Tuesday, November 22, 2011

The Runaways - Queens of Noise

OK, I know The Runaways are a terrible joke foisted upon us by the evil Kim Fowley in order for Kim to make money and be famous. I really don't care. I never did care. I just thought they were cool. They're one of those bands that I tried to follow when I was a kid, but you couldn't just go get their albums. It's not like every record store just had them. They didn't get any airplay, when they came to town they played small places like The Agora, which meant 18 and over, and I wasn't old enough to drive so I couldn't even find a record store that had their records. So I found this at a record show many years later. I used to have the cd, but I got rid of it (and the first one) to get myself to put more effort into having them on vinyl. I found a really nice copy with just a couple of pops in Neon Angels on the Road to Ruin last weekend at a record show, so I'm pretty damned happy.

When The Runaways came out they were just a few years older than me. They looked like girls I knew (for the most part - Cherie dressed a little less than girls I knew), and they played loud Rock N Roll with big guitars and songs about partying and doing things you weren't supposed to do. I still love those things. I generally do what I'm supposed to, but at this point it's because that's what I want to do, not what someone else expects me to do. So I still love the attitude on this record.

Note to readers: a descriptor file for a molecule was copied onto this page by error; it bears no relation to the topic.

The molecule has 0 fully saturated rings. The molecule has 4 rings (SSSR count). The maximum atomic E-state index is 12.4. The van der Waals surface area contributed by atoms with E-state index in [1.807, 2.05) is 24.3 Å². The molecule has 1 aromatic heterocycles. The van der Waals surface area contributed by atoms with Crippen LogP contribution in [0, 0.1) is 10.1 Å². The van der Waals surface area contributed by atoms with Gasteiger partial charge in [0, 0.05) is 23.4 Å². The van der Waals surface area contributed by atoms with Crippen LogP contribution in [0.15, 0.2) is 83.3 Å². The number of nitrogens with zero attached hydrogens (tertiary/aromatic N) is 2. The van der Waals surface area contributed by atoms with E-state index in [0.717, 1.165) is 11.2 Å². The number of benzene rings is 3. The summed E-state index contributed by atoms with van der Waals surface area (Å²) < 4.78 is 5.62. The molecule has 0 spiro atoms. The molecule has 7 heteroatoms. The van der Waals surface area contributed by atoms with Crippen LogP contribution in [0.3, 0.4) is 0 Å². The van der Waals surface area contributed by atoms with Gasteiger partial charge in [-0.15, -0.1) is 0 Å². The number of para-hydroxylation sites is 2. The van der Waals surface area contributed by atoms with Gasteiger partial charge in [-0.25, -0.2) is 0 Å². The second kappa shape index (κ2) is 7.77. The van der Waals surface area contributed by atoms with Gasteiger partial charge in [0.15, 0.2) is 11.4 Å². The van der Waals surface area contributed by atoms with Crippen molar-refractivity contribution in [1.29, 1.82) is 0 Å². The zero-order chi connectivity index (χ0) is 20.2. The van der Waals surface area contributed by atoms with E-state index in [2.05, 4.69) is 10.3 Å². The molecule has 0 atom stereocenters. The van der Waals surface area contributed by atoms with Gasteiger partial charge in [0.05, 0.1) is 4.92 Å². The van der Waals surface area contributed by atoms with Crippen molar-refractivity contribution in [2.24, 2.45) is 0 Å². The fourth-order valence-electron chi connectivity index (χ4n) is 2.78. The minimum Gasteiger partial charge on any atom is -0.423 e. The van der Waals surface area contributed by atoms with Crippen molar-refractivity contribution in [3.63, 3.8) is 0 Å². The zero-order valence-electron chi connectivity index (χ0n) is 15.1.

I really like that Joan Jett did so many of the vocals. I like Cherie's voice, but Joan really has a great voice for this kind of music. I've always felt that I Love Playin' With Fire was their best song, and I still think it holds up as a great song on its own. I've never seen Joan Jett live, but I hope she still plays this. Lita Ford adds a nice crunch and even though it's a little rough around the edges, I just can't get enough of it.

Speaking of Lita Ford, I like how the album closes, with Johnny Guitar and just Lita blasting away on her own for a minute or two. No one would mistake her for Jeff Beck, but I think it's a pretty memorable solo and it's obvious that the girl had talent. Maybe not the skills yet, but she definitely had talent. I never cared for her solo career, but I'm really glad she made it big on her own because she deserved it. They all deserved it. They got zero respect because of Kim Fowley, but they also got all their attention because of Kim Fowley (at least at the beginning).

I mean, in 1977 Fleetwood Mac's Rumours was definitely the 800 lb. gorilla of the charts, but as much as I still like it (really), it's pretty tame. Especially compared to the other side of 1977's coin, Never Mind the Bollocks, Here's the Sex Pistols. I've already said that changed everything for me, and it did. But somewhere between those two massively influential albums, this little record came out. The initial shock factor was gone, and they needed to come up with the songs to back up their look, and I think they did. Neon Angels on the Road to Ruin is kind of a classic Runaways song, and Take It Or Leave It is pretty groundbreaking in that Joan's lyrics about a one night stand aren't like most women of the era would sing. She's the one laying down the law about the whole thing just being a one nighter for her, instead of the usual lament for a guy using a poor girl that was pretty much the accepted form in the 70's. I mean, was Joan loose or something?